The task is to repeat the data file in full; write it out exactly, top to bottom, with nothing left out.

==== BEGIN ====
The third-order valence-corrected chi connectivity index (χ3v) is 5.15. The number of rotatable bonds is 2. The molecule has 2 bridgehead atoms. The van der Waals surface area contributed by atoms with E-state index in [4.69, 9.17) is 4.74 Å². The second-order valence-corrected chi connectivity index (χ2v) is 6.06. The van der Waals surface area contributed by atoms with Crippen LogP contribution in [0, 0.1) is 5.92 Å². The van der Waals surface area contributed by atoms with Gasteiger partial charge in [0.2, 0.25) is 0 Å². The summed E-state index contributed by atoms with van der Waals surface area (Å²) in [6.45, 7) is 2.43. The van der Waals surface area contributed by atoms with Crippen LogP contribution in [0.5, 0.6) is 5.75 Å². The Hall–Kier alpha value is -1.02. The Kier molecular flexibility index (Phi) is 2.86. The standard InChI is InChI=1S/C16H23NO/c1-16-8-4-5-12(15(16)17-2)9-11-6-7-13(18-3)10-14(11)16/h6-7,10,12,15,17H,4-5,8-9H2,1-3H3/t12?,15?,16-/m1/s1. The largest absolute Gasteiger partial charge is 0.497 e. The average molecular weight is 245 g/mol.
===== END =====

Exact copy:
The third-order valence-corrected chi connectivity index (χ3v) is 5.15. The number of rotatable bonds is 2. The molecule has 2 bridgehead atoms. The van der Waals surface area contributed by atoms with E-state index in [4.69, 9.17) is 4.74 Å². The second-order valence-corrected chi connectivity index (χ2v) is 6.06. The van der Waals surface area contributed by atoms with Crippen LogP contribution in [0, 0.1) is 5.92 Å². The van der Waals surface area contributed by atoms with Gasteiger partial charge in [0.2, 0.25) is 0 Å². The summed E-state index contributed by atoms with van der Waals surface area (Å²) in [6.45, 7) is 2.43. The van der Waals surface area contributed by atoms with Crippen LogP contribution in [0.5, 0.6) is 5.75 Å². The Hall–Kier alpha value is -1.02. The Kier molecular flexibility index (Phi) is 2.86. The standard InChI is InChI=1S/C16H23NO/c1-16-8-4-5-12(15(16)17-2)9-11-6-7-13(18-3)10-14(11)16/h6-7,10,12,15,17H,4-5,8-9H2,1-3H3/t12?,15?,16-/m1/s1. The largest absolute Gasteiger partial charge is 0.497 e. The average molecular weight is 245 g/mol.